Hong Kong protests: can other disciplined services lend manpower support to city’s beleaguered police force?

Chris Lau

Manpower from the other disciplined services could be used to help Hong Kong police enforce the law as violent anti-government protests continue to intensify, but this would amount to “little more than 200” extra people, sources have told the South China Morning Post.

The idea was floated recently when all the heads of the city’s disciplined departments met with Secretary for Security John Lee Ka-chiu, a police source told the Post.

The proposal involved each department – the Correctional Services Department, the Fire Services Department, the Immigration Department and the Customs and Excise Department – sparing about 50 officers each, who would be recruited on a voluntary basis, the source said.

The idea was still being explored, he said, while Deputy Police Commissioner Chris Tang Ping-keung said on Monday he would not rule out such an option in the future.

The protests have steadily escalated in regular acts of violence and destruction over more than four months. Photo: Felix Wong

But several non-police disciplined service members poured cold water on the plan, saying some of their departments were also struggling with a manpower shortage.

A senior law enforcement source, who preferred to remain anonymous as he was not authorised to speak openly, said he feared the proposal would bring “collateral damage” to the other services, subjecting them to the same hatred the police are facing.

“It takes huge courage for the officers to come out and work for the force because of the doxxing situation,” he added, referring to the malicious leaking of private information onto the internet that has increased since the protests began, targeting many police officers.

The protests, which began as peaceful marches against the government’s now-withdrawn extradition bill, have steadily escalated in regular acts of violence and destruction over more than four months.

This weekend, a radical protester slashed one police officer in the neck while petrol bombs rained down on others in various districts.

To disperse them, police fired tear gas and other projectiles, one of which struck a driver working for broadcaster Now News.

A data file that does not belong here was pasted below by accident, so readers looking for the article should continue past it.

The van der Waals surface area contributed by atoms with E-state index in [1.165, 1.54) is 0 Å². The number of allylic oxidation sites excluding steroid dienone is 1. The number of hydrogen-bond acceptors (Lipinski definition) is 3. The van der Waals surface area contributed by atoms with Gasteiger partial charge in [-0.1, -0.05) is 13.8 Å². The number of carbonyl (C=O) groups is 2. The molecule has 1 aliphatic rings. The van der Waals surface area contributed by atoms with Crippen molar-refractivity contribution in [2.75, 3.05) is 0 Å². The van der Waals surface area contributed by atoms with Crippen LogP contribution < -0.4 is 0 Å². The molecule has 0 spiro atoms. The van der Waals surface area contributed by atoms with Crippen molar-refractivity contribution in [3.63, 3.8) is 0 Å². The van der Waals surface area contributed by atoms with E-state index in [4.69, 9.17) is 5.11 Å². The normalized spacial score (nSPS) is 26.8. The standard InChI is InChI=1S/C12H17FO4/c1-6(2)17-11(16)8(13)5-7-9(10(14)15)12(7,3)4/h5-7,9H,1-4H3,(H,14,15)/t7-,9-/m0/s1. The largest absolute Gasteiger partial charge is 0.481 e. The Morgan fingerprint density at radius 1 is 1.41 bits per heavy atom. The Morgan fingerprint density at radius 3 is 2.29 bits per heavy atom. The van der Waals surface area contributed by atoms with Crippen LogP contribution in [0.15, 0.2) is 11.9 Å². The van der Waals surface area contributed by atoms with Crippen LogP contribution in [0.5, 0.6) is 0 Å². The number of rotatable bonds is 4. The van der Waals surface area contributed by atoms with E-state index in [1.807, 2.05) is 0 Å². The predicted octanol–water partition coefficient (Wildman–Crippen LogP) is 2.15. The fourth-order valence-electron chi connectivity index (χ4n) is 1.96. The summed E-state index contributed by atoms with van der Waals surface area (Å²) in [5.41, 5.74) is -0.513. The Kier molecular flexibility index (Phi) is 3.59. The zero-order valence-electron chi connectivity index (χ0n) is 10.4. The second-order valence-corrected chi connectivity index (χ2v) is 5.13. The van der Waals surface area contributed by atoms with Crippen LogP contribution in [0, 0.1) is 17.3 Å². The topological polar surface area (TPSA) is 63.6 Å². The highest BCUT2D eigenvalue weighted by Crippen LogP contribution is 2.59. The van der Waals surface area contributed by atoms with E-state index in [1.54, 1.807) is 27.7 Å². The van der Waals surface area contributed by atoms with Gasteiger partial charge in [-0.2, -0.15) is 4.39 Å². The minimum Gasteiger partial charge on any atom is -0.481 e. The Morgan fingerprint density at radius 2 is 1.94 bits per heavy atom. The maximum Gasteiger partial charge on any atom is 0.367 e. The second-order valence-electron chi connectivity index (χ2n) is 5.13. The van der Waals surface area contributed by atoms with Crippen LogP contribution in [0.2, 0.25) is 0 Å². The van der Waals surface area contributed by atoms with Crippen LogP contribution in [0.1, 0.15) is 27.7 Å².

Police top brass have flagged the long hours some of the city’s 30,000 police officers have endured during recent operations.

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Under the Public Order Ordinance, the chief executive has the power to authorise the commissioner of police to appoint special constables.

Hong Kong leader Carrie Lam Cheng Yuet-ngor could also invoke the emergency law, just as she did to enact a recent ban on masks at public rallies.

Riot police arrive in Mong Kok to remove roadblocks. Photo: Sam Tsang

The ban, which carries a maximum sentence of one year’s imprisonment, aimed to deter violent behaviour by requiring protesters to remove their masks during rallies. But it was also criticised as an encroachment on civil liberties that usurped the function of the legislature.

“It is not an easy decision to make as the [Lee and Lam] have to consider a lot of things such as public perception the efficiency of the proposed arrangement,” a government source said. “The harm it could bring may be bigger than the benefits.”

He said the plan was to assign loaned staff back-end duties which would free up more officers to join the front line.

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Pro-Beijing heavyweight Elsie Leung Oi-sie suggested that officers borrowed from the Correctional Services Department could help escort suspects to custody, while firefighters could remove road blocks.

One firefighter, who asked for anonymity, said the plan would not be feasible because their workload had also increased due to the protests.

“We don’t even have enough rest ourselves,” he said. “Also, how would we know how to do the police’s job? If we made mistakes, it would not be good.”

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